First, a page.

In Richard Jones, Julie Jones v HMRC[1], the First-tier Tribunal (Tax Chamber) (FTT) has decided that the owners of an insolvent recruitment consultancy do not have to pay employment taxes in respect of dividends paid to them which they subsequently reclassified as salary.

Background

Mr and Mrs Jones (the Appellants) were the director-shareholders of Perfect Change Limited, a recruitment consultancy. Unfortunately, the company entered insolvent liquidation in February 2009.

Before putting the company into liquidation, the Appellants were advised by their accountants that their directors' loan accounts were overdrawn and a liquidator would seek repayment. Mr Jones believed that the reason the accounts were overdrawn was due to interim dividends paid in 2008. The Appellants were advised that there was a risk the liquidator might seek repayment of the interim dividends.

Acting on the advice of their accountants, the Appellants decided to reclassify the sums originally paid by way of dividends as remuneration, subject to PAYE and national insurance.

Following the 'reclassification', the Appellants did not account for the PAYE and national insurance due on what was now classified as salary, or emoluments. HMRC proceeded to seek recovery of the PAYE and national insurance contributions from the Appellants, who appealed the PAYE direction notice and the decision making them liable for NICs, to the FTT.

The issues

The FTT had to consider the following:

1.Were the dividends paid unlawfully as a matter of company law?

Dividends can only be paid where distributable profits are available by reference to the company's accounts under sections 836 and 838 of the Companies Act 2006.

2.Were the Appellants personally liable for PAYE on those sums?

Regulation 72 of the Income Tax (Pay As You Earn) Regulations 2003 (the PAYE Regulations), provides that employees can be personally liable for PAYE if "the employee has received relevant payments knowing that the employer wilfully failed to deduct the amount of tax which should have been deducted from those payments.”

3.Were the Appellants personally liable for national insurance contributions on those sums?

Regulation 86 of the Social Security (Contributions) Regulations 2001 (the NICS Regulations), provides that, where there has been a failure to pay any primary contribution which a secondary contributor (the employer) would be liable to pay on behalf of the earner, and "the earner knows that the secondary contributor has wilfully failed to pay the primary contribution which the secondary contributor was liable to pay on behalf of the earner", then the employer is removed and the earner becomes liable for payment.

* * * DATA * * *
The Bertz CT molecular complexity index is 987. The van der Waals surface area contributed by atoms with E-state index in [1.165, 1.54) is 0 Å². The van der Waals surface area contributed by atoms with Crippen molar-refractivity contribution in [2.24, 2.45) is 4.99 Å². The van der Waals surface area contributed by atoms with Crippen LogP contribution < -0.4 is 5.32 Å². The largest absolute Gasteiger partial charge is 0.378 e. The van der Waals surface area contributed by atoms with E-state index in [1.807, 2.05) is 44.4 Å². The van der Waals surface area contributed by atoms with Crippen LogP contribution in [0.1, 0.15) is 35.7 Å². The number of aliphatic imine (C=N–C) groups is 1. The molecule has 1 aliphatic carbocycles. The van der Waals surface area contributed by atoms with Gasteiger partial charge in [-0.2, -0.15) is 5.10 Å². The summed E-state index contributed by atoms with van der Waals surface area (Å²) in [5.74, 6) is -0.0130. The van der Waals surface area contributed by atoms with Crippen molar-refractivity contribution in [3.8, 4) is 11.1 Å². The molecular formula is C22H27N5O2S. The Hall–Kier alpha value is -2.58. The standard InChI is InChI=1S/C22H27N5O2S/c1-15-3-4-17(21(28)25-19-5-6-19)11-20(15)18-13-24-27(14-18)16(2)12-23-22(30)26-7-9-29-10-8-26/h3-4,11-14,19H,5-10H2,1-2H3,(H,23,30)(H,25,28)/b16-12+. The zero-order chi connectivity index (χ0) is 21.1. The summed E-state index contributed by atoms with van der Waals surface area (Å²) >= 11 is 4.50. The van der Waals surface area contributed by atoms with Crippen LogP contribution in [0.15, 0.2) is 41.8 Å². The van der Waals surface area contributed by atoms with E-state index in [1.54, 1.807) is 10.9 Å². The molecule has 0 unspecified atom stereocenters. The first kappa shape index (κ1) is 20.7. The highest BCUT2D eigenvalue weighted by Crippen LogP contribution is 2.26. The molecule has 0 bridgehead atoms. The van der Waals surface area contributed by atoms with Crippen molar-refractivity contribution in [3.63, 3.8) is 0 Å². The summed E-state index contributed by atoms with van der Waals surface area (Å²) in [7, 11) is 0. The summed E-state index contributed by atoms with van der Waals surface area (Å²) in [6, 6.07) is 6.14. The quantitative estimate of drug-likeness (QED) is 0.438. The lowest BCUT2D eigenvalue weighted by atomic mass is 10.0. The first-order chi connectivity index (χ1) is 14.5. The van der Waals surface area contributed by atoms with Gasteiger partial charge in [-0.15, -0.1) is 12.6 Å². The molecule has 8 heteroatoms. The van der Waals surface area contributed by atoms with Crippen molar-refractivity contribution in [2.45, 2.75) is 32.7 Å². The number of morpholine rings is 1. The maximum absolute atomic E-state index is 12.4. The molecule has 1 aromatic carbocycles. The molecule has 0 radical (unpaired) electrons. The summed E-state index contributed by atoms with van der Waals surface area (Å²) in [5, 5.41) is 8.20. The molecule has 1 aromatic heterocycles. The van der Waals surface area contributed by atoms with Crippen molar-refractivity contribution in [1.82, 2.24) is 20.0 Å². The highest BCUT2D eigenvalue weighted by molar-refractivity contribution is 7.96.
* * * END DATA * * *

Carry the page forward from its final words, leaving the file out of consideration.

FTT's decision

Both sets of Regulations required actual knowledge, on the part of the employee, and a deliberate act of not paying by the employer.

The Appellants argued, amongst other things, that the required knowledge and intent had to be present at the time that the relevant payments were made. They argued that the interim dividends were lawfully declared because there were sufficient profits available at that time the dividends were declared. The conditions did not fall to be considered retrospectively.

The FTT agreed with the Appellants, and in allowing their appeals said:

"the obligation to deduct PAYE and pay national insurance arises at the time the earnings are paid to the employee. In the present appeal HMRC accept that the payments were dividends when originally paid. There was therefore no obligation to deduct PAYE and pay national insurance at the time those payments were made to Mr and Mrs Jones."

With regard to the 'reclassification' of the dividends as emoluments, the FTT concluded that the reclassification had no effect. In the view of the FTT, the "directors cannot retrospectively alter the nature of the payments simply by deciding to treat them differently…[it] amounted to nothing more than a flawed analysis of the transactions which had taken place."

Comment

This is a sensible decision which confirms the time when the requisite knowledge and intent requirements contained in the Regulations fall to be considered and is to be welcomed.

In reaching its decision, the FTT made a distinction between this case and Williams v HMRC[2], in which the FTT dismissed the taxpayer's appeal against a direction notice under Regulation 72. Although many of the facts were similar, in Williams the taxpayer was aware that dividends could not lawfully be paid at the time he received sums from the company. The sums were therefore treated as drawings and debited to a loan account, which caused it to become overdrawn. The company planned to declare a dividend to clear the loan account, but it was never able to do this because it did not have sufficient distributable reserves. In the Williams case, the company decided to treat Williams as having received sufficient net salary to clear the overdrawn loan account in the knowledge that the company would not pay the PAYE and NICs. In the Jones case, the dividends were lawful, but had they not been, the outcome of the appeals may have been different.